**4.1.2. Summary of essential relativity**

We adopt the following conventions and notations, similar to those of
Misner, Thorne & Wheeler
(1973).
Units are chosen so that *c* = 1.
The metric signature is (- , + , + , +). The unperturbed background
spacetime is Robertson-Walker with scale factor
*a*() expressed in terms of
conformal time. A dot (or
_{}) indicates a conformal
time derivative. The comoving expansion rate is written
()
/ *a* =
*aH*. The scale factor obeys the Friedmann equation,

(4.1) |

The Robertson-Walker line element is written in the general form using
conformal time and comoving
coordinates *x*^{i}:

(4.2) |

Latin indices (*i*, *j*, *k*, etc.) indicate spatial
components while Greek indices (*µ*,
,
, etc.) indicate all
four spacetime
components; we assume a coordinate basis for tensors. Summation is
implied by repeated upper and lower indices. The inverse 4-metric
*g*^{µ}
(such that
*g*^{µ}
*g*_{} =
_{}^{µ})
is used to raise spacetime indices while the inverse 3-metric
^{ij}
(^{ij}
_{jk}
= _{k}^{i})
is used to raise indices of
3-vectors and tensors. Three-tensors are defined in the spatial
hypersurfaces of constant
with metric
_{ij}
and they shall
be clearly distinguished from the spatial components of 4-tensors. We
shall see as we go along how this "3+1 splitting" of spacetime works
when there are metric perturbations.

Many different spatial coordinate systems may be used to cover a
uniform-curvature 3-space. For example, there exist quasi-Cartesian
coordinates (*x*, *y*, *z*) in terms of which the
3-metric components are

(4.3) |

We shall use 3-tensor notation to avoid restricting ourselves to any
particular spatial coordinate system. Three-scalars, vectors, and
tensors are invariant under transformations of the spatial coordinate
system in the background spacetime (e.g., rotations). A 3-vector may
be written
** A** =

Our application is not restricted to a flat Robertson-Walker background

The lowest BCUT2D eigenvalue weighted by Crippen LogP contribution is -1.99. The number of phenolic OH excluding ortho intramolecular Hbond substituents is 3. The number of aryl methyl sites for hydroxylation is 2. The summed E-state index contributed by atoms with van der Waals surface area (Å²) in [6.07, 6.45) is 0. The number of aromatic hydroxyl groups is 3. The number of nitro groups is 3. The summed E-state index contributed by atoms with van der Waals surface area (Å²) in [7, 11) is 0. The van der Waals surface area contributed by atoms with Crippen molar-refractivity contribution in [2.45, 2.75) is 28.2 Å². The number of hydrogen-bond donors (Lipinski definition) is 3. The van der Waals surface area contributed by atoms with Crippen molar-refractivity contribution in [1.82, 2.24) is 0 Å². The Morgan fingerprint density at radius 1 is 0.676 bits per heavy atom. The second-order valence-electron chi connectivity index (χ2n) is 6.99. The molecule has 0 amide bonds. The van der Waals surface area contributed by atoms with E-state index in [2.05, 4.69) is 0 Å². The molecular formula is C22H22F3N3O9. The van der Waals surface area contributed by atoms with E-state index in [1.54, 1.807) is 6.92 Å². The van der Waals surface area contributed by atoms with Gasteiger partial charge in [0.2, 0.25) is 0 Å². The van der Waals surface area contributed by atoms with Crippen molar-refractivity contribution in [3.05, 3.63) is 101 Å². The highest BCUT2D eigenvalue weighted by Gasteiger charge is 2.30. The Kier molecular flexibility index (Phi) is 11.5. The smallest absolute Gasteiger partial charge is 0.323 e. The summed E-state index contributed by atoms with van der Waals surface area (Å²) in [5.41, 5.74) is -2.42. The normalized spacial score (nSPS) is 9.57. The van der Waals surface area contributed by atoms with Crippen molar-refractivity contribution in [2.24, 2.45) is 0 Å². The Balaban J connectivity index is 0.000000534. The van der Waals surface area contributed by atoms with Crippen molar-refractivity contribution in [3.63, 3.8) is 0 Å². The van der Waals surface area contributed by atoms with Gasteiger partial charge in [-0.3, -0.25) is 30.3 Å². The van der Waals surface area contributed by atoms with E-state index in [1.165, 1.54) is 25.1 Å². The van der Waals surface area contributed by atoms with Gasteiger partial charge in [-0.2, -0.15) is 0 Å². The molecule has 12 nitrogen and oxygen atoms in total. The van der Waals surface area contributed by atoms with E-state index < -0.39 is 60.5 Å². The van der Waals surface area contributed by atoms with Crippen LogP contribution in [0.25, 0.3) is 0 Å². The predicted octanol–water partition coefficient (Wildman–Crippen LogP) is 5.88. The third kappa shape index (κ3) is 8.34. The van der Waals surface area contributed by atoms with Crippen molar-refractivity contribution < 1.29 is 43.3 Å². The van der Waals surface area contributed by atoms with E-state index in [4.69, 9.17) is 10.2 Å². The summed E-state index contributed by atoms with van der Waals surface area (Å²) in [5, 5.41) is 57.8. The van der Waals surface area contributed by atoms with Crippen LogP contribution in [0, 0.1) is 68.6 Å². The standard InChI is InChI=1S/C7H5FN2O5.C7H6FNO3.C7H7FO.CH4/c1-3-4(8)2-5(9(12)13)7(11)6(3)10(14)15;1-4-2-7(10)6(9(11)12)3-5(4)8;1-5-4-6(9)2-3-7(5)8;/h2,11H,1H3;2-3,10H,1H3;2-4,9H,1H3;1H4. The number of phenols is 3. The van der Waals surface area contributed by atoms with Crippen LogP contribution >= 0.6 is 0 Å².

but allows for nonzero spatial curvature. This complicates matters
for two reasons. First, we cannot assume Cartesian coordinates. As a
result, for example, the Laplacian of a scalar and the divergence and
curl of a 3-vector involve the determinant of the spatial metric,
det{_{ij}}:

(4.4) |

where
^{ijk} =
^{-1/2}
[*ijk*] is the three-dimensional
Levi-Civita tensor, with [*ijk*] = + 1 if {*ijk*} is an even
permutation of {123}, [*ijk*] = - 1 for an odd permutation, and 0
if any two indices are equal. The factor
^{-1/2}
ensures that
^{ijk}
transforms like a tensor; as an exercise one can show that
_{ijk} =
^{1/2}
[*ijk*].

The second complication for
*K* 0 is that gradients
do not commute when
applied to 3-vectors and 3-tensors (though they do commute for 3-scalars).
The basic results are

(4.5) |

where [_{j},
_{k}]
(_{j}
_{k} -
_{k}
_{j}). The
commutator involves the spatial Riemann tensor, which
for a uniform-curvature space with 3-metric
_{ij}
is simply

(4.6) |

Finally, we shall need the evolution equations for the full spacetime metric
*g*_{µ}.
These are given by the Einstein equations,

(4.7) |

where *T*^{µ}_{} is the stress-energy tensor and
*G*^{µ}_{} is
the Einstein tensor, related to the spacetime Ricci tensor
*R*_{µ} by

(4.8) |

The spacetime Riemann tensor is defined according to the convention

(4.9) |

where the affine connection coefficients are

(4.10) |

We see that the Einstein tensor involves second derivatives of the metric
tensor components, so that eq. (4.7) provides second-order
partial differential equations for
*g*_{µ}.

The reader who is not completely comfortable with the material summarized above may wish to consult an introductory general relativity textbook, e.g. Schutz (1985).